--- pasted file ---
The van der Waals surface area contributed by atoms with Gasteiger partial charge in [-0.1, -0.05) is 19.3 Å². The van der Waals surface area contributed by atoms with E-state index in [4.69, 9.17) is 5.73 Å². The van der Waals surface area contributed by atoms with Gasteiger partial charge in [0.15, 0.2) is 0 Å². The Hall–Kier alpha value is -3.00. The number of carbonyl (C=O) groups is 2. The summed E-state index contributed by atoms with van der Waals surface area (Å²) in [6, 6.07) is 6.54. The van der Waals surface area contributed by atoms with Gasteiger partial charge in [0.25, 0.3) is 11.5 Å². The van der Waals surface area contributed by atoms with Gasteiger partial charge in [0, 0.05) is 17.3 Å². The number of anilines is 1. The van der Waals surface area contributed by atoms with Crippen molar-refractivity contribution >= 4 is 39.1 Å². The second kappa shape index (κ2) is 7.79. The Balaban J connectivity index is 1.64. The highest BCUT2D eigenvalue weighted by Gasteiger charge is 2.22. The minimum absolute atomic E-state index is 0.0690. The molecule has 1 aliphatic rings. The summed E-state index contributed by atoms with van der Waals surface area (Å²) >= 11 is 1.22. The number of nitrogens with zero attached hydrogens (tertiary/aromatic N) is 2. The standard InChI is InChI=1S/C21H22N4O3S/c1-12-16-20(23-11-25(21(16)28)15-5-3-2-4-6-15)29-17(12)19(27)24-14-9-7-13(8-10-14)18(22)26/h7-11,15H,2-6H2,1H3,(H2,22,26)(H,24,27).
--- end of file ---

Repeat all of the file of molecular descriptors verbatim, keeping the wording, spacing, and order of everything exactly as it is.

The van der Waals surface area contributed by atoms with Gasteiger partial charge in [-0.1, -0.05) is 19.3 Å². The van der Waals surface area contributed by atoms with E-state index in [4.69, 9.17) is 5.73 Å². The van der Waals surface area contributed by atoms with Gasteiger partial charge in [0.15, 0.2) is 0 Å². The Hall–Kier alpha value is -3.00. The number of carbonyl (C=O) groups is 2. The summed E-state index contributed by atoms with van der Waals surface area (Å²) in [6, 6.07) is 6.54. The van der Waals surface area contributed by atoms with Gasteiger partial charge in [0.25, 0.3) is 11.5 Å². The van der Waals surface area contributed by atoms with Gasteiger partial charge in [0, 0.05) is 17.3 Å². The number of anilines is 1. The van der Waals surface area contributed by atoms with Crippen molar-refractivity contribution >= 4 is 39.1 Å². The second kappa shape index (κ2) is 7.79. The Balaban J connectivity index is 1.64. The highest BCUT2D eigenvalue weighted by Gasteiger charge is 2.22. The minimum absolute atomic E-state index is 0.0690. The molecule has 1 aliphatic rings. The summed E-state index contributed by atoms with van der Waals surface area (Å²) >= 11 is 1.22. The number of nitrogens with zero attached hydrogens (tertiary/aromatic N) is 2. The standard InChI is InChI=1S/C21H22N4O3S/c1-12-16-20(23-11-25(21(16)28)15-5-3-2-4-6-15)29-17(12)19(27)24-14-9-7-13(8-10-14)18(22)26/h7-11,15H,2-6H2,1H3,(H2,22,26)(H,24,27).